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Please begin with an informative title:

  With the stock market hitting new all-time highs and interest rates hitting new all-time lows, you might be under the impression that the economy is doing great.

   The layman and the news media believe that stocks and bonds somehow reflect the economy. They believe that stocks and bonds go up because investors believe the economy will grow. That's how its supposed to work in theory.

   The reality is very different.


You must enter an Intro for your Diary Entry between 300 and 1150 characters long (that's approximately 50-175 words without any html or formatting markup).

 Last week the GDP, existing homes sales, and Richmond and Dallas Fed numbers came in below estimates, while durable goods orders collapse.

 photo DurableGoods_zps99998996.jpg

  The week before the Philly Fed, Empire State Manufacturing Index, and building permits all came in below estimates.
  The week before that Retail Sales made a huge miss, while NFIB Small Business Index
came in low.

 photo Retailsales_zps1fd2e50f.png

   The week before that Non-Farm Employment dissapointed, while Challenger Job Cuts came in very high, and ISM Non-Manufacturing PMI and ISM Manufacturing PMI came in very low.
   The week before that it was Chicago PMI, Pending Home Sales, New Home Sales, and Richmond Manufacturing Index that gave depressing news.

  I think you can see the trend here. Not every economic number have been terrible, but all the big ones have been bad for quite some time.
   Major economic trends are marching downward while poverty is on the rise.
   Yet the stock market has powered ahead as if nothing could possibly go wrong.

  And it isn't just in America. The same is true in Europe as well.
Europe's leading indicators are pointing down.

 photo EurozonePMI_zpse9d0a349.jpg

   Greek children are picking through trash for food as the economy has gotten so bad that an American-style Great Depression would actually be an improvement.
   Meanwhile Spain's unemployment rate hit its highest point since Franco was still dictator at 27.2%.

 photo europe-youth_zps266a9be7.jpg

   To make matters worse, the economic depression in southern Europe is finally starting to spread to northern Europe.

Just one more consecutive quarter of shrinking economic output and Germany would officially enter a recession. The same is true of Belgium, France, Luxembourg, Austria, even Sweden and Finland. The Netherlands has already suffered two quarters of declining gross domestic product.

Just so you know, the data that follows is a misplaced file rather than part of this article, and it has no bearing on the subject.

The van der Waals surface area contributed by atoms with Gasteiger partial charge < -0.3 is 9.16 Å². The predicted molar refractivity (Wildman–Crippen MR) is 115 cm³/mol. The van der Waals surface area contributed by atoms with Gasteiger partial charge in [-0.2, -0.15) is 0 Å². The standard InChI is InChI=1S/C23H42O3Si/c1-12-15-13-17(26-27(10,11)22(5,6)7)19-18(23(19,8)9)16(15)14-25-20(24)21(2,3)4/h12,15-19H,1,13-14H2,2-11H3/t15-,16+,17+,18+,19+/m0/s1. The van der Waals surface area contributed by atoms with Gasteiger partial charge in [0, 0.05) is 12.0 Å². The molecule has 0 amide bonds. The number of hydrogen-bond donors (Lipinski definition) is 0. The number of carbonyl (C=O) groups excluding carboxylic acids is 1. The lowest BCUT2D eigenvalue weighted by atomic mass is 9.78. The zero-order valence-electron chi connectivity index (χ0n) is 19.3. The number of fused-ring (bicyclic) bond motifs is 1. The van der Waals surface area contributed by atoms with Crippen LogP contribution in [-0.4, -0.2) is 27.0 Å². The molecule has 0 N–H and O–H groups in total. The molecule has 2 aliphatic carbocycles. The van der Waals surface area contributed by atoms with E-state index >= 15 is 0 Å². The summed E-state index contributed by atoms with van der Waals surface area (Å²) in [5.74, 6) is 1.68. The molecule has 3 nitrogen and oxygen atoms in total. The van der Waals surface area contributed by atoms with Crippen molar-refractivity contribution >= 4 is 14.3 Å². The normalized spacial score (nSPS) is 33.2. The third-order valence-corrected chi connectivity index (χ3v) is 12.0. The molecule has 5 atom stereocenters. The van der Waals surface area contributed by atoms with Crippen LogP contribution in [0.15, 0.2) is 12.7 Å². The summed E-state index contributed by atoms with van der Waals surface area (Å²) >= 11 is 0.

And it isn't just the continent. British food banks are starting to be overwhelmed by demand.

 photo euro-stocks_zps9ed78863.jpg

  Yet European stocks are going strong and the bond markets of Spain and Italy have nearly recovered to pre-crisis levels.

  Why the disconnect? Well, one theory is that its because too many brokers are high on cocaine, but I prefer a theory with a little less speculation.
   Others, especially those tasked with selling you stocks, would say its because stocks are cheap because of fantastic corporate earnings. But that wouldn't be true.

 photo revenue_zps7f1715b3.jpg

  In fact the reason why the financial markets are powering ahead is rather simple: central bank intervention.

  The bond markets of Italy and Spain have recovered because the European Central Bank has threatened to do whatever is necessary to stabilize them.

 photo spain_zpsbd1eb628.jpg

   The quantitative easing bond purchasing around the globe has become permanent.

   As for the stock markets, central banks are now some of the largest buyers of equities in the world.

 Central banks, guardians of the world’s $11 trillion in foreign-exchange reserves, are buying stocks in record amounts as falling bond yields push even risk- averse investors toward equities.
   In a survey of 60 central bankers this month by Central Banking Publications and Royal Bank of Scotland Group Plc, 23 percent said they own shares or plan to buy them. The Bank of Japan, holder of the second-biggest reserves, said April 4 it will more than double investments in equity exchange-traded funds to 3.5 trillion yen ($35.2 billion) by 2014. The Bank of Israel bought stocks for the first time last year while the Swiss National Bank and the Czech National Bank have boosted their holdings to at least 10 percent of reserves.
 What is happening is that central banks are printing money to buy bonds and equities by the trillions of dollars. Central bankers have the ability to create unlimited amounts of money by pressing a few keys on a keyboard.

   What this means to you is that the global stock and bond markets are reacting to the massive anticipated purchases from the central banks, rather than from the actual economy. Thus, when an economic report comes out reporting massive layoffs and a weakening economy, you can expect the stock and bond markets to jump higher.
      Why? Because the weak economy will force the central banks to purchase more stocks and bonds in order to stimulate the economy. Wealthy investors simply have to step in front of those purchases to buy low and sell higher to the Federal Reserve.
     It's the perfect mechanism for transferring wealth to those who own the stocks and bonds (i.e. the wealthy).

  It all makes perfect sense in a completely irrational way.

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